Sailor Moon is a Japanese hit that took the whole world (including me) by storm. And I have to admit going over both the manga and anime quite a few times. Recently, I got myself a complete Sailor Moon Manga box set, and after digging into it for quite some time, I feel urged to do a review about it and the series (both the manga and anime).
So here it is – my unbiased reviews of the box set, manga, and anime!
I Bought A Sailor Moon Manga Box Set!!! What’s Inside?
All I can say is OMG! This is a valuable asset if you are a Moonie like me or simply love to collect mangas.
Straight off the bat, the packaging is a huge plus. Indeed, the box includes Sailor Moon artwork that has never been released in the United States, a huge bonus if you’re a manga collector.
The Sailor Moon Manga Complete Box Set contains the entire collection of the #1 bestseller manga Sailor Moon, 12 special stickers, and a beautifully designed storage box!
Overall, the mangas are possibly the best English translation I’ve seen so far. None of the nicknames have been changed or transliterated, and it all remains close to the Japanese manga. Indeed, this unique set kept the standard Japanese regional terms for specific areas, dishes, and holidays.
At the end of the volumes, there are also additional explanations so you can understand the plot better. Thus, as I’m collecting mangas rather than discovering them for the first time, I appreciate this originality!
The manga still has extra contents, meaning nothing was compromised or omitted in the re-release of these volumes. Thus, you can enjoy 100% the original manga artwork and storyline.
Meanwhile, the paper quality and volumes are like the standard of typical mangas, so I don’t feel let down or taken to the cleaners. However, note that some people reported lower paper quality or some wrinkles in the corners.
If you’ve only watched the anime and wondered whether you should buy the manga box set or not, refer to our Sailor Moon manga reviews below.
My Sailor Moon Manga And Anime Honest Reviews!
Naoko Takeuchi authored the manga classic Pretty Guardian Sailor Moon, which she also illustrated. From 1992 to 1997, it was serialized in Kodansha’s Nakayoshi periodical. They also made it into a Sailor Moon anime, which later on became an icon of the shojo category.
Surprisingly, Sailor Moon is often credited with popularizing the notion of a squad of otherworldly girls and “reviving” the Maho shojo subgenre. Yet, Sailor Moon is not the same as Pretty Guardian Sailor Moon. Thus, because the manga serves as the foundation for the anime, I believe it will be fascinating to have one in your collection.
Pretty Guardian Sailor Moon – Step Into The Magic World
Usagi Tsukino, a high school student, encounters a talkable black cat called Luna, who offers her a magical necklace that allows her to transform into Sailor Moon. Sailor Moon faces villains alongside a squad of Sailor Guardians made up of Usagi’s pals to defend the Earth.
Overall, after reading the manga, I got the impression that Naoko was rushing through the chapters. The writer provided just a short synopsis of several events depicted in great depth in the anime. Indeed, many occurrences appeared to be running too quickly.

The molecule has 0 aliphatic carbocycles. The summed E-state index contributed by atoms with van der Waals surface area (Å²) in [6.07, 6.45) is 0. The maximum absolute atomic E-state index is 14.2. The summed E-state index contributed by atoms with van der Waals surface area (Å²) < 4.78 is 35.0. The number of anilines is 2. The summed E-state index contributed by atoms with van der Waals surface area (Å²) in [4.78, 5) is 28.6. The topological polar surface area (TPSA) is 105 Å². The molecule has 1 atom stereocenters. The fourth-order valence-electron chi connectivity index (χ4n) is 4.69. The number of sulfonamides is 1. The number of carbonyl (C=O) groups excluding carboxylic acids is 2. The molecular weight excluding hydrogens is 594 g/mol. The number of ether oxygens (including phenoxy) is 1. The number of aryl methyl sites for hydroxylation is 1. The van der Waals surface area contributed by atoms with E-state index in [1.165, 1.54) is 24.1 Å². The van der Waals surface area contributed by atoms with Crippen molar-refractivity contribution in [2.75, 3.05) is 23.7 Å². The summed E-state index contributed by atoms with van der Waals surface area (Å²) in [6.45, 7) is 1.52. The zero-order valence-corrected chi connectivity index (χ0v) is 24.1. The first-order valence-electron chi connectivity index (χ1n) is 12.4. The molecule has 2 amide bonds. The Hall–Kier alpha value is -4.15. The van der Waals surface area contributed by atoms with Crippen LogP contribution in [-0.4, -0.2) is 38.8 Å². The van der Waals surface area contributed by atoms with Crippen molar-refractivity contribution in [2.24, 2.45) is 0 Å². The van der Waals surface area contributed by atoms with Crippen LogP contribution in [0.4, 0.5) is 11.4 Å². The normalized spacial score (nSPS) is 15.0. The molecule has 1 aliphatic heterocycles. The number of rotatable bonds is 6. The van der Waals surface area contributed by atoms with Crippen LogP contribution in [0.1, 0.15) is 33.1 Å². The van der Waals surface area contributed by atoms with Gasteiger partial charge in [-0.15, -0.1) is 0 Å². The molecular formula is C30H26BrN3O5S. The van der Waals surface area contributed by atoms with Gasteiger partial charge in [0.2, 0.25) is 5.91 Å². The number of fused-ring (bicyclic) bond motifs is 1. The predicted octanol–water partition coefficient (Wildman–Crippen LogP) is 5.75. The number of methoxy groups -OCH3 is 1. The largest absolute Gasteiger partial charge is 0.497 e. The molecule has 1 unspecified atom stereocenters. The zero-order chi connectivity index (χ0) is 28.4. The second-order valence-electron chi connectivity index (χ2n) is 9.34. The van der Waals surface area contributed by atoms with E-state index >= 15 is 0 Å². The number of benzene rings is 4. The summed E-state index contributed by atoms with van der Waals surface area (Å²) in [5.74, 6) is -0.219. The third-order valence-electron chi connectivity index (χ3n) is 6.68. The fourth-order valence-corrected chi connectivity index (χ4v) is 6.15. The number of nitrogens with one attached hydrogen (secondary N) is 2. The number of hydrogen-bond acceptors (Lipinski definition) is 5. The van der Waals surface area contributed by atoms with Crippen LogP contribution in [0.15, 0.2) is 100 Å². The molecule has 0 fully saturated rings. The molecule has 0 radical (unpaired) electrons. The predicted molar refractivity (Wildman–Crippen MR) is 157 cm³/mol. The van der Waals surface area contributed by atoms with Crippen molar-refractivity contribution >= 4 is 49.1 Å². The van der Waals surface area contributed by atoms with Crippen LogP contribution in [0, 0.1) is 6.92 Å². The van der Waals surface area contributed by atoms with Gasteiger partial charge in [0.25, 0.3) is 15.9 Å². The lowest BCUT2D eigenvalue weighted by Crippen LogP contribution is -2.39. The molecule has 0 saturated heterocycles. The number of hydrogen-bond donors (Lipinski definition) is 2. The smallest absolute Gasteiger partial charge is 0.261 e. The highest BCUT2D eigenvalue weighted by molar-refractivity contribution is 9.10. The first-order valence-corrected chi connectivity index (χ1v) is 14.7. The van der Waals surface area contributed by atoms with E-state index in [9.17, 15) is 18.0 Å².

What I Like
As said above, the storyline unfolds at a breakneck pace, given that the series lacks plotline hooks. However, regardless of all the cliches, it puts you on the edge of your seat.
Furthermore, all of the occurrences in the manga happen in multiple periods and on separate planets, providing you with multiple dimensions to explore. Thus, the battles appear cosmic at times.
I have no issues or complaints when it comes to logic and balance. Here, I’d like to emphasize that Pretty Guardian Sailor Moon is a shonen manga concerning the storyline. The plot is straightforward and quick to grasp as a linear shonen.
I also appreciate how diverse it is regarding ability and power.
Of course, there are basic powers such as flying and using moon power. Aside from that, we may witness a vast range of abilities, such as manipulating the charge of particles, controlling minds and spirits, and many more.
The outstanding figure designs and the flawlessly gorgeous depiction of the outfits we encounter with each leveling-up also hook you up with this manga. Naoko expertly blends traditional shojo illustrations with detailed portrayals.
Regarding character development, as I already stated, Naoko does not provide us with many narrative insights while establishing the core plotline. She, on the other hand, makes time for the personalities.
Indeed, the writer does an excellent job of portraying the characters and demonstrating the connection between them, along with their romantic ties and friendships.
Naoko masterfully expresses sentiments, one of the most crucial parts of shojo mangas. An example of this is that the antagonists frequently behave based on their emotions rather than specific aims.
Romance, jealousy, anxieties, and other emotions mainly drive the characters. Unexpectedly, there are hilarious situations between all the tragedies and romances, chilling the reader’s emotions.
What Needs Improvements